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Behavioral Economics

Behavioral economics is a subject that combines the concepts of economics and psychology to understand why human beings react or behave in a particular way. This concept of economics is different from neoclassical economics. In neoclassical economics, it is assumed that most people have well-defined preferences and they make a well-informed decision based on their preferences.

According to Nobel laureate Richard Thaler, behavioral economics is more about understanding why people behave the way they do. It examines the difference between what people are expected to do and what they actually do. The difference between these two actions is studied in behavioral economics. This subject has a long history that can be traced back to the 18th century. Moreover, the work on behavioral economics can be found in the work of Israeli psychologists Amos Tversky and Daniel Kahneman. One of the famous concepts of this subject can be defined through the term, nudge. Amartya Sen is also considered as Mother Teresa of economics.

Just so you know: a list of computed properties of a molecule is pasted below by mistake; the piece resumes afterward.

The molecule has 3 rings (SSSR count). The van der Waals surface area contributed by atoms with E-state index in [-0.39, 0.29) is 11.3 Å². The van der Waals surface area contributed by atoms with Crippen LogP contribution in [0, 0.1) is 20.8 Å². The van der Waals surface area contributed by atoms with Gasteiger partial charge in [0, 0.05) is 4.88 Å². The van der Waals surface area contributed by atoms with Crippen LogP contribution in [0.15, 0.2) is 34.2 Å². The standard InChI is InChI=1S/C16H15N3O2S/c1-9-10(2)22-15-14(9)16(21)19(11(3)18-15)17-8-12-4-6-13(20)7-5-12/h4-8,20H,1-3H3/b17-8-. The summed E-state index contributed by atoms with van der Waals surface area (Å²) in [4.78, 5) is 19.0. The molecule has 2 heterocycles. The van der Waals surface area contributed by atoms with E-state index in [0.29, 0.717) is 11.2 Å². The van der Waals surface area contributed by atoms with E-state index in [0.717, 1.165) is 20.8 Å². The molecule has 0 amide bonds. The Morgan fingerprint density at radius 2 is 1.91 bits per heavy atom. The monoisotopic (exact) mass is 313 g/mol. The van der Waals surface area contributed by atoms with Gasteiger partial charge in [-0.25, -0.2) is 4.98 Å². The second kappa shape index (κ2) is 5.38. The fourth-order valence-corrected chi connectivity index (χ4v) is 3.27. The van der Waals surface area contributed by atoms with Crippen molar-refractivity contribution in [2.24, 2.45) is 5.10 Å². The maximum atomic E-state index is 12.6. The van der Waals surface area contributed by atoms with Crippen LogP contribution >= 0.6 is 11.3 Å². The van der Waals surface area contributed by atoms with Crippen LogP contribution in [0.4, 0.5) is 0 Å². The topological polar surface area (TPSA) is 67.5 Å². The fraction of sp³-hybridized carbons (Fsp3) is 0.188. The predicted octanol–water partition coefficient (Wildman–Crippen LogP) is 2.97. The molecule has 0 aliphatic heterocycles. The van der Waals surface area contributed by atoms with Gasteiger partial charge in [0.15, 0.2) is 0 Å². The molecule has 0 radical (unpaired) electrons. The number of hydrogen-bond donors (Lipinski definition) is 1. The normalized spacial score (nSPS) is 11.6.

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It is a way to manipulate the choices of others and leads them to make a specific decision. For example, super or departmental stores tend to affect the buying behavior of their customers by displaying non-essential items near the cash counters. Likewise, many schools stock healthier food options near the cash counter to encourage students to eat healthily. The concept of a nudge was proposed by Thaler and was popularized by the book, Nudge: Improving Decisions about Health, Wealth, and Happiness. The concept of behavioral economics can be applied to everyday life. Students can read about this subject in detail through various reading materials

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